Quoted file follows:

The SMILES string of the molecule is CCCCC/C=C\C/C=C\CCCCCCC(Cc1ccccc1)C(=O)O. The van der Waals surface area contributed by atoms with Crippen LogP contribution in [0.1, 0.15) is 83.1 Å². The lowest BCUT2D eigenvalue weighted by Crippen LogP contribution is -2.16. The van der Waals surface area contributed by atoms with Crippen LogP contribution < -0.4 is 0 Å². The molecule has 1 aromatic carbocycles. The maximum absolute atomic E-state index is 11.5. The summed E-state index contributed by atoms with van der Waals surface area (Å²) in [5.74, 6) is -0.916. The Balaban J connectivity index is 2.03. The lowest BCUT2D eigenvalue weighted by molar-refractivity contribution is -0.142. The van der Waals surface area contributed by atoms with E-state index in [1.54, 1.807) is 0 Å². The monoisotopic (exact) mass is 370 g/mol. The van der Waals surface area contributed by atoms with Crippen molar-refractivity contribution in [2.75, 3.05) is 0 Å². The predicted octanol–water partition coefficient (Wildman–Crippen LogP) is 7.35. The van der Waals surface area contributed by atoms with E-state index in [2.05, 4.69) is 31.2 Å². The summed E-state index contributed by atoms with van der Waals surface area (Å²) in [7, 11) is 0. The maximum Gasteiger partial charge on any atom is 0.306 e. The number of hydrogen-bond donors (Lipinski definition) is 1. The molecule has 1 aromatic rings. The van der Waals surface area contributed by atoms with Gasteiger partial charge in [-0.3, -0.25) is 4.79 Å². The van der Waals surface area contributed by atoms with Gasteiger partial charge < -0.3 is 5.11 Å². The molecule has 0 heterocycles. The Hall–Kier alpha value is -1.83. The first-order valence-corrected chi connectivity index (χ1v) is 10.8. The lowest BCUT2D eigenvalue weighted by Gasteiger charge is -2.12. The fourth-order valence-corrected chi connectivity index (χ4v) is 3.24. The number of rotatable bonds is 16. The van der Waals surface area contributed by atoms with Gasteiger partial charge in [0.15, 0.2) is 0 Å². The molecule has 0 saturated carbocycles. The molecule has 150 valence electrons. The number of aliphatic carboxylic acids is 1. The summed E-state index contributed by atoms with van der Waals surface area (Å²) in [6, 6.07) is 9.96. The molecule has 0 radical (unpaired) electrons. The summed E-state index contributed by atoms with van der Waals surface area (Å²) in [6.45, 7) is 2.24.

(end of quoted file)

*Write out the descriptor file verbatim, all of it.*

The SMILES string of the molecule is CCCCC/C=C\C/C=C\CCCCCCC(Cc1ccccc1)C(=O)O. The van der Waals surface area contributed by atoms with Crippen LogP contribution in [0.1, 0.15) is 83.1 Å². The lowest BCUT2D eigenvalue weighted by Crippen LogP contribution is -2.16. The van der Waals surface area contributed by atoms with Crippen LogP contribution < -0.4 is 0 Å². The molecule has 1 aromatic carbocycles. The maximum absolute atomic E-state index is 11.5. The summed E-state index contributed by atoms with van der Waals surface area (Å²) in [5.74, 6) is -0.916. The Balaban J connectivity index is 2.03. The lowest BCUT2D eigenvalue weighted by molar-refractivity contribution is -0.142. The van der Waals surface area contributed by atoms with E-state index in [1.54, 1.807) is 0 Å². The monoisotopic (exact) mass is 370 g/mol. The van der Waals surface area contributed by atoms with Crippen molar-refractivity contribution in [2.75, 3.05) is 0 Å². The predicted octanol–water partition coefficient (Wildman–Crippen LogP) is 7.35. The van der Waals surface area contributed by atoms with E-state index in [2.05, 4.69) is 31.2 Å². The summed E-state index contributed by atoms with van der Waals surface area (Å²) in [7, 11) is 0. The maximum Gasteiger partial charge on any atom is 0.306 e. The number of hydrogen-bond donors (Lipinski definition) is 1. The molecule has 1 aromatic rings. The van der Waals surface area contributed by atoms with Gasteiger partial charge in [-0.3, -0.25) is 4.79 Å². The van der Waals surface area contributed by atoms with Gasteiger partial charge < -0.3 is 5.11 Å². The molecule has 0 heterocycles. The Hall–Kier alpha value is -1.83. The first-order valence-corrected chi connectivity index (χ1v) is 10.8. The lowest BCUT2D eigenvalue weighted by Gasteiger charge is -2.12. The fourth-order valence-corrected chi connectivity index (χ4v) is 3.24. The number of rotatable bonds is 16. The van der Waals surface area contributed by atoms with Gasteiger partial charge in [0.15, 0.2) is 0 Å². The molecule has 0 saturated carbocycles. The molecule has 150 valence electrons. The number of aliphatic carboxylic acids is 1. The summed E-state index contributed by atoms with van der Waals surface area (Å²) in [6, 6.07) is 9.96. The molecule has 0 radical (unpaired) electrons. The summed E-state index contributed by atoms with van der Waals surface area (Å²) in [6.45, 7) is 2.24.